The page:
Dress like a Christian for Halloween this year.

You may ask, how does someone dress up like a Christian? The answer: by not dressing up like anything at all!

In other words, ditch Halloween completely!”

More at:


4 “Christian” Excuses for Keeping Halloween

“Oct. 31, millions of Christians will celebrate Halloween. Why do people who claim Christianity continue to take part in this openly dark holiday?

4 “Christian” Excuses for Keeping Halloween Halloween is coming up; and amazingly, millions of Christians will celebrate this dark holiday—along with their children. People who should be following the teachings and example of Jesus Christ are putting up horrific images in their yards, telling ghost stories, watching horror movies and enveloping their lives in darkness. 

This horror-filled holiday, with its clearly dark origins and practices, should horrify Christians, right? Unfortunately, many are neck-deep in it. According to a 2006 Gallup Poll, only 11 percent of Americans had religious objections to Halloween. A National Retail Federation survey showed that over 157 million Americans  celebrated Halloween in 2015. For a country where around 70 percent of adults identify themselves as Christian, this should be the real horror!

Why do professing Christians celebrate a holiday that is so obviously dark and evil? 

No matter how good you try to make poison look, it is still poison and should not be ingested.

Many Christians have already discovered that Halloween is not something Jesus Christ wants His followers to celebrate. Join us!”

More at:


Fighting the Works of the Flesh: Witchcraft

“In the sixth post in this series covering the works of the flesh, we look at what sorcery means today and several strategies for combating it.

Fighting the Works of the Flesh: Witchcraft If you ask most professing Christians if they are involved in witchcraft, sorcery or the occult, the most common answer would likely be “No, of course not!”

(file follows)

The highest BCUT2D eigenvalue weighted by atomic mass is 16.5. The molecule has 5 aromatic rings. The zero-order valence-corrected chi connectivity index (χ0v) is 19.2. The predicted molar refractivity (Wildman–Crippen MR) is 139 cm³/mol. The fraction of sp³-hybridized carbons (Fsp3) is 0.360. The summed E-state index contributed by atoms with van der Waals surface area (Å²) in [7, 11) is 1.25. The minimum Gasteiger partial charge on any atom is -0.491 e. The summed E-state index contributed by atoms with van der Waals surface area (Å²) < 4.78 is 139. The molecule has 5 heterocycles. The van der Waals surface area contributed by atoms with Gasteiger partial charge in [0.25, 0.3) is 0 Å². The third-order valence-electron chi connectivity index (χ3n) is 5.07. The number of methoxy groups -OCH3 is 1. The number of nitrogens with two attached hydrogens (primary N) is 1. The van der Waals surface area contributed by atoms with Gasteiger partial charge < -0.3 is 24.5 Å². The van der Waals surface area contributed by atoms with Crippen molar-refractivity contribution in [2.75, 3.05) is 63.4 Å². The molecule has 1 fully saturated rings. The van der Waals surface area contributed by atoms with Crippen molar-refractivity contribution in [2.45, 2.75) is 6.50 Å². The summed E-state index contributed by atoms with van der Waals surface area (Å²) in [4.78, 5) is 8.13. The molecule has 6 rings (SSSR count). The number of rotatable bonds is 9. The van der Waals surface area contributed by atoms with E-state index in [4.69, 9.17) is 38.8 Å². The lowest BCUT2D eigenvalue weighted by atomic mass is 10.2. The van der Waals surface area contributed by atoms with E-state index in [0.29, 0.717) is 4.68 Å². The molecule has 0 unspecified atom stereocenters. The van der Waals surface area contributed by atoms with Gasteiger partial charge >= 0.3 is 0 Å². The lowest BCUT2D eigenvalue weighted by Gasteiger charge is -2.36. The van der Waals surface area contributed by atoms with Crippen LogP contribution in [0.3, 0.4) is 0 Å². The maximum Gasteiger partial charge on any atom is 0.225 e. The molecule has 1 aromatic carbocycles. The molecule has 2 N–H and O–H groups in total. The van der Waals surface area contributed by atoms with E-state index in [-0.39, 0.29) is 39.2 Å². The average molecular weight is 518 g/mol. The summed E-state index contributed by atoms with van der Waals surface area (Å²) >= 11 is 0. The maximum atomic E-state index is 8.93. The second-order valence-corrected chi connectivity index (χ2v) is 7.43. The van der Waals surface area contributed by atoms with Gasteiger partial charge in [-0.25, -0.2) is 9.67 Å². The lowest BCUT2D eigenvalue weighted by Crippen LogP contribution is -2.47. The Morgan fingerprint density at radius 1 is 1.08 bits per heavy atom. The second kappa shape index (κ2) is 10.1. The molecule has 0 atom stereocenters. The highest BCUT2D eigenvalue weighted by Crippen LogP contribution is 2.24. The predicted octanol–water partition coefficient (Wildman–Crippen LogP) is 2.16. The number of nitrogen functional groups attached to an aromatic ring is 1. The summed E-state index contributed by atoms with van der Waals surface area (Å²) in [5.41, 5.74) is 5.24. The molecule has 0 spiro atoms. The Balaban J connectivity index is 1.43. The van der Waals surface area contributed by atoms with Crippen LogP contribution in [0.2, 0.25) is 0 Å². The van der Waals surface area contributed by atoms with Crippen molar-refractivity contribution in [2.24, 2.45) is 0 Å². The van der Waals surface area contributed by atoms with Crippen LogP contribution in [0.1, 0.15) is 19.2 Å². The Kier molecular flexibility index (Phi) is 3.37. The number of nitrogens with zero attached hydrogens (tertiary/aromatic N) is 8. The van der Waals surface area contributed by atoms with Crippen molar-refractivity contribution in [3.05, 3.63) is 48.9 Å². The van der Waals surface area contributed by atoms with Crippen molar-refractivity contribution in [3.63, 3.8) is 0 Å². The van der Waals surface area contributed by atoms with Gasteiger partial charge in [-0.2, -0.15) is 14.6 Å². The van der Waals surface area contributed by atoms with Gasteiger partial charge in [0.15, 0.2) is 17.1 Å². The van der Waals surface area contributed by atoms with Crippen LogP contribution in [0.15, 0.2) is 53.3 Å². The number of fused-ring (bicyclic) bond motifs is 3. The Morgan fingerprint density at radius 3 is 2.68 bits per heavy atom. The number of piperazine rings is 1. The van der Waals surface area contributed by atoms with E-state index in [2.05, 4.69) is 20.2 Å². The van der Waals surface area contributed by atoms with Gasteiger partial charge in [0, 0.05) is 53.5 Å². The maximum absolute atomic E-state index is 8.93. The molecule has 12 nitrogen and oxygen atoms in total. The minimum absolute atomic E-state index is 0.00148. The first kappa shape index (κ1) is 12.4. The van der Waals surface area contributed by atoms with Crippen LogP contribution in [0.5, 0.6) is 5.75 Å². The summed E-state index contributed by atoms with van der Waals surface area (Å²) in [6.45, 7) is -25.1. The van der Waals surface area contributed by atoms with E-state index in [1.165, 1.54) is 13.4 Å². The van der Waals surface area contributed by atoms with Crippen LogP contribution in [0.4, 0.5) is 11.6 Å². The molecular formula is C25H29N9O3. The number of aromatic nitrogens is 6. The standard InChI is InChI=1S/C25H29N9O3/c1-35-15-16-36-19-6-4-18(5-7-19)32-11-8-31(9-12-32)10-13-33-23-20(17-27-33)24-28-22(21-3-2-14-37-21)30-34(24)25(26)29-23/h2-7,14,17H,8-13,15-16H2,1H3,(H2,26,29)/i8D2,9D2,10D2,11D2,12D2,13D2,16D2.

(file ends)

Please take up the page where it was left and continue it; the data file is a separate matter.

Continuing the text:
The word sorcery in Galatians 5:20 comes from the Greek word pharmakeia, which is derived from a word that means drug (where we get the English word pharmacy). Pharmakeia “means the occult, sorcery, witchcraft, illicit pharmaceuticals, trance, magical incantation with drugs” (Spiros Zodhiates, The Complete Word Study Dictionary, New Testament, 1992).

Sorcery can have many forms. It is commonly associated with the occult, the dead and worship of the earth and elements of nature. These dark ideas seem to be gaining acceptance even in countries with a supposedly Christian majority, such as America. (We will cover the aspect of illicit pharmaceuticals and altered states of consciousness when we get to the work of the flesh listed as drunkenness.)

Even without considering the Wiccan groups springing up all over the Western world, Americans would be naïve not to recognize that their commonly accepted holiday of Halloween celebrates the occult, darkness and black magic. Halloween leads many people, often unwittingly, to involve themselves in the occult and celebration of Satan and demons.

Lies about sorcery

Lie No. 1: “Satan and demons aren’t real. They are just fun fantasies that make for good fiction.” 

Satan has been using this lie for centuries, luring people into the idea that both he and his angels are figments of overactive imaginations. Pretending that there aren’t any dark forces with supernatural powers who want to draw people away from God leads people to think that black magic and the occult are just harmless fantasies.

For example, many professing Christians would flinch in horror at seeing an R-rated movie depicting elements of the occult in all its raw, dark glory. However, those same Christians don’t seem to blink when dressing their child up in a wizard’s outfit and sending him off to celebrate Halloween, a widely accepted holiday that makes no excuse for its blatant theme of darkness and the occult.”  More at:



Well, that enough about that nasty stuff!   Roy is supposed to be here on Sunday, so we wanted to have things ready for him.  This week Zack and I did some more staining and polyurathane in the kitchen. We were mostly concentrating on the ‘passthru’ between the kitchen and living room as the wires are already there for Roy to install the new light.    We also sanded and painted the shelves that will go in the kitchen cabinets, so that he could cut them to width on the table saw.